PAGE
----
Well, take that, motherfucker.
I was angry at the US Postal Service because of this important stuff I had sent to this important kid on the other side of the country, and the US Postal Service never delivered it.
There ought to be a Constitutional Amendment banning lost packages. It could come right after the one that forces me to stop killing people in my books who judge me harshly and find happiness by watching Doctor Who.
Are the Doctor Who fans getting pissed off at me?
Yesterday, I think I pissed off everyone in "Hollywood," as well as Andrea Bocelli fans, and possibly the Republics of Italy and North Korea, too.
I failed to mention that the movie I had watched had James Franco in it.
I think James Franco should run for President.
Or, maybe, he should be appointed Postmaster General.
James could do it.
I think those might be the last two things on James Franco's to-do list.
Me? I need to clean my office.
Remember the 12-year-old kid named Ian, who was solely responsible for bringing me out to Miami in November for the Miami Book Fair International?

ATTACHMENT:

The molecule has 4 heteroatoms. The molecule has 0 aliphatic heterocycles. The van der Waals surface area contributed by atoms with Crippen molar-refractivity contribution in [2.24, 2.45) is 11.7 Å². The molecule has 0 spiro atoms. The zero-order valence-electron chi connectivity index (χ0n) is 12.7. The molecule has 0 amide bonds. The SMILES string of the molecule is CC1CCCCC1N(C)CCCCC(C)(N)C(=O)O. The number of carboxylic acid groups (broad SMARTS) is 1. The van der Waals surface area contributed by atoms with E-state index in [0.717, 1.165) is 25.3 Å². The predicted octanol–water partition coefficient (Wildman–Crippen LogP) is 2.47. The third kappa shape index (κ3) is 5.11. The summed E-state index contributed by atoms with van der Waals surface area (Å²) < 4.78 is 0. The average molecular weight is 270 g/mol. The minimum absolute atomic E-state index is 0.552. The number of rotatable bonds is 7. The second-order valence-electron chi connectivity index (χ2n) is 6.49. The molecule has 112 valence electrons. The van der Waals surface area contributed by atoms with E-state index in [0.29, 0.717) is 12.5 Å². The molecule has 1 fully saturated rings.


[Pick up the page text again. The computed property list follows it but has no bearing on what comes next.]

Ian's a big fan of all things Marbury.
Well, it was probably the best thing I have ever participated in as a writer. So, before I left Miami, I got to spend some time with Ian, and I told him I would send him some original manuscript pages from Passenger, which is the sequel to The Marbury Lens, as well as a poster for The Marbury Lens.
So, I packed all that stuff up in one of those unstoppable cardboard tube things at the beginning of December and sent it off to Ian -- via the un-James-Franco administered US Postal Service.
It never got there.
I was bummed.
Ian was bummed. I know what it's like, being 12 and waiting for something to come in the mail. It is like a black hole.
Worse, I think Ian may have entertained the thought that I didn't do what I told him I was going to do.